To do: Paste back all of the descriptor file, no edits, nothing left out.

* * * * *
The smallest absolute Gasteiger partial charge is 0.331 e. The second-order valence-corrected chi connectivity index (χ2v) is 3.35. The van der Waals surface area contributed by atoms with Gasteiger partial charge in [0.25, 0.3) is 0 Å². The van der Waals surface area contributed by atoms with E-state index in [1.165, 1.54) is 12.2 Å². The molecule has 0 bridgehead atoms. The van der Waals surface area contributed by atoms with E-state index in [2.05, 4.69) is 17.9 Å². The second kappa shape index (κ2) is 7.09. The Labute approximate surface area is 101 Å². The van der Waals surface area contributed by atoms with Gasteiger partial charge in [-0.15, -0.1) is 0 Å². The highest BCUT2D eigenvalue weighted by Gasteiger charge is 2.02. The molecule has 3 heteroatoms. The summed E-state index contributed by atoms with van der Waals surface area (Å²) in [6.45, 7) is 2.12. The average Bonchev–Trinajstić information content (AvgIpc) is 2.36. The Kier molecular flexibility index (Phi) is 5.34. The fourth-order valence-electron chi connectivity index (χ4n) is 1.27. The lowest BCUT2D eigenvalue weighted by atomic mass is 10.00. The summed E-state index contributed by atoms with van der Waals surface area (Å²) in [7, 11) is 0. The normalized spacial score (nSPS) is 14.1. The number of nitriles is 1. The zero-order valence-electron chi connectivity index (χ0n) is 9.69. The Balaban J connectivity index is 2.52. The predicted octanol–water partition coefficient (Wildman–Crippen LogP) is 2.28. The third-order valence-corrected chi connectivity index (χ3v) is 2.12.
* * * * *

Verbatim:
The smallest absolute Gasteiger partial charge is 0.331 e. The second-order valence-corrected chi connectivity index (χ2v) is 3.35. The van der Waals surface area contributed by atoms with Gasteiger partial charge in [0.25, 0.3) is 0 Å². The van der Waals surface area contributed by atoms with E-state index in [1.165, 1.54) is 12.2 Å². The molecule has 0 bridgehead atoms. The van der Waals surface area contributed by atoms with E-state index in [2.05, 4.69) is 17.9 Å². The second kappa shape index (κ2) is 7.09. The Labute approximate surface area is 101 Å². The van der Waals surface area contributed by atoms with Gasteiger partial charge in [-0.15, -0.1) is 0 Å². The highest BCUT2D eigenvalue weighted by Gasteiger charge is 2.02. The molecule has 3 heteroatoms. The summed E-state index contributed by atoms with van der Waals surface area (Å²) in [6.45, 7) is 2.12. The average Bonchev–Trinajstić information content (AvgIpc) is 2.36. The Kier molecular flexibility index (Phi) is 5.34. The fourth-order valence-electron chi connectivity index (χ4n) is 1.27. The lowest BCUT2D eigenvalue weighted by atomic mass is 10.00. The summed E-state index contributed by atoms with van der Waals surface area (Å²) in [7, 11) is 0. The normalized spacial score (nSPS) is 14.1. The number of nitriles is 1. The zero-order valence-electron chi connectivity index (χ0n) is 9.69. The Balaban J connectivity index is 2.52. The predicted octanol–water partition coefficient (Wildman–Crippen LogP) is 2.28. The third-order valence-corrected chi connectivity index (χ3v) is 2.12.